Mireille Enos and Alan Ruck
The Killing's Mireille Enos and her husband, Ferris Bueller's Day Off alum Alan Ruck, are expecting...
Sterling Beaumon; Tyler Ross; Levi Meaden
The Killing has added three series regulars for its fourth and final season, which will consist of six episodes that will air on Netflix.
The drama, which previously aired on AMC, has cast Sterling Beaumon, Levi Meaden and Tyler Ross in key roles, according to The Hollywood Reporter.
Joan Allen, Mirielle Enos
Oscar-nominated actress Joan Allen will cause trouble for The Killing's Detective Linden on the show's fourth and final season on Netflix, TVGuide.com has learned.
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Allen will guest-star in a major multi-episode arc as Margaret O'Neal, the head of an all-boys military academy that becomes entangled in this season's murder mystery...
Woody Harrelson and Matthew McConaughey
On its face, HBO's True Detective looks like a number of other dark and twisted serial killer murder mysteries. But it becomes clear very early on that the show's creator, novelist Nic Pizzolatto, has much more on his mind.
"I'm not interested in creating disgusting monsters or the most bizarre serial killer ever," Pizzolatto tells TVGuide.com. "My primary concern is always the humanism of the characters. Where the show gains its power for an audience, I think, is in things that aren't investigative at all. It's in two men talking to one another in a car. It's in a man coming over to another man's house for dinner and eating with his family. Those are the things that always interest me."
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In this case, the two men riding in a car are Martin Hart (Woody Harrelson) and Rust Cohle (Matthew McConaughey), two detectives in Louisiana's Criminal Investigation Division who team up for a murder case in 1995...
Jon Hamm, Bryan Cranston, Andrew Lincoln
AMC is at a crossroads.
Although the cable network's successes in 2013 are hard to ignore — Breaking Bad ended its landmark run to critical raves and an astounding 400-plus percent growth in total viewers, and The Walking Dead remained TV's top-rated drama with a Season 4 premiere that drew 16 million sets of eyeballs — the network faced its share of setbacks. A resurrected third season of The Killing earned better reviews, but it was canceled (again) after failing to deliver an audience (it's since been revived again by Netflix). Worse, freshman drama Low Winter Sun was utterly rejected by viewers despite being paired with Bad's successful final run.
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The truth is, AMC...
Joel Kinnaman and Mireille Enos
The Killing can't be killed! The popular crime drama has been saved from cancellation for the second time in three years.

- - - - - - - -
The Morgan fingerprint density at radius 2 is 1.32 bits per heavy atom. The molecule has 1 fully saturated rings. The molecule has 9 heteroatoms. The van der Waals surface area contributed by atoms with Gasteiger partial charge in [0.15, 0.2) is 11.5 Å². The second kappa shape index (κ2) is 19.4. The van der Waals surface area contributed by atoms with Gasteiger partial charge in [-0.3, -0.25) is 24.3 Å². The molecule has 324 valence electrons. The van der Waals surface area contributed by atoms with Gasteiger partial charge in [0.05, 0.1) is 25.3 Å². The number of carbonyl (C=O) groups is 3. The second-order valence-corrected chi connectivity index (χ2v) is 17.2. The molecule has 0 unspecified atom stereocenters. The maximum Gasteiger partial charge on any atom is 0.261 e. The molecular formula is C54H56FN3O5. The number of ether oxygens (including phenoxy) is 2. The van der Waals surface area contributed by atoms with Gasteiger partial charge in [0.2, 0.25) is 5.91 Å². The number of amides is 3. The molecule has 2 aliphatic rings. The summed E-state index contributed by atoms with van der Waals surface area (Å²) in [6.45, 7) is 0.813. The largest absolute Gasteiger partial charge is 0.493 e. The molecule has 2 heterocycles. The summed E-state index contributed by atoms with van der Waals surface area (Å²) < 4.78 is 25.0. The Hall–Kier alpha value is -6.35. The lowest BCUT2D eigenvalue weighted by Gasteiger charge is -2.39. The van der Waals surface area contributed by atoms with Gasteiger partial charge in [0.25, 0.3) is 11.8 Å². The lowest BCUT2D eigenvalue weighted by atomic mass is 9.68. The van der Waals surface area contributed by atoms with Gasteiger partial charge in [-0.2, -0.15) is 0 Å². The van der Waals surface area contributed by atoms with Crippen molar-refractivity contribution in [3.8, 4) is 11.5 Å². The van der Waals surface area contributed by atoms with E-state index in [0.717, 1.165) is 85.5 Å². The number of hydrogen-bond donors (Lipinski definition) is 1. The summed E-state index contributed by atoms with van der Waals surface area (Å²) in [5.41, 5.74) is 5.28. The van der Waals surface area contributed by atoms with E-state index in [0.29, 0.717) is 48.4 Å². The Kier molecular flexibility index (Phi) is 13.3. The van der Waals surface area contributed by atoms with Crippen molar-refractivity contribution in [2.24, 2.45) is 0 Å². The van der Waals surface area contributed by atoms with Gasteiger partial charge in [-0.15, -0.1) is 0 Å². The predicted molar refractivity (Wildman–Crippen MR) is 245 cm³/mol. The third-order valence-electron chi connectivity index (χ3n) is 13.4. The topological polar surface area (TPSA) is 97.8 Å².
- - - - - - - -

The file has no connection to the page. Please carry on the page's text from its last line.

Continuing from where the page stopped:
Netflix has revived The Killing for a six-episode fourth and final season that will conclude the story of the AMC series for good, TVGuide.com has confirmed.
"The rich, serialized storytelling in The Killing thrives on Netflix, and we...
Titus Welliver and Sharon Lawrence
Amazon Studios has given a green light to two drama pilots, the company announced Thursday.
Bosch, based on the best-selling book series by Michael Connelly, tells the story of a relentless LAPD homicide detective (Titus Welliver) who pursues the killer of a 13-year-old boy. But Bosch is also standing trial in federal court on accusations that he murdered a suspected serial killer in cold blood.
Body of Proof might still have a pulse!
ABC is mulling bringing the Dana Delany-starring drama back to life for midseason, Deadline.com reports.
The drama was axed...
Hannah Ware, Stuart Townsend
ABC's new series Betrayal is being marketed as a sexy new drama — and it is — but creator David Zabel (ER) insists the show isn't setting out to glorify infidelity.
"There's no way that anyone who watches the series will ever think that we're romanticizing or justifying adultery or infidelity," Zabel, who adapted the show from a Dutch drama, tells TVGuide.com. "We are examining the difficult situation that people in monogamous relationships find themselves in when they meet somebody else and think that might be the person they're meant to be with. ... It's very difficult for these characters."
Andy Samberg, Joe Lo Truglio
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Question: Love your column and hope you could shed some light on an issue for me. As I understand it, TV shows/actors submit one episode of what they feel is their best work (that season) for Emmy consideration. Is this true? If so, don't you think the criteria should require a greater sample size since one episode, no matter the quality, does not necessarily tell the story of an entire season? —Charles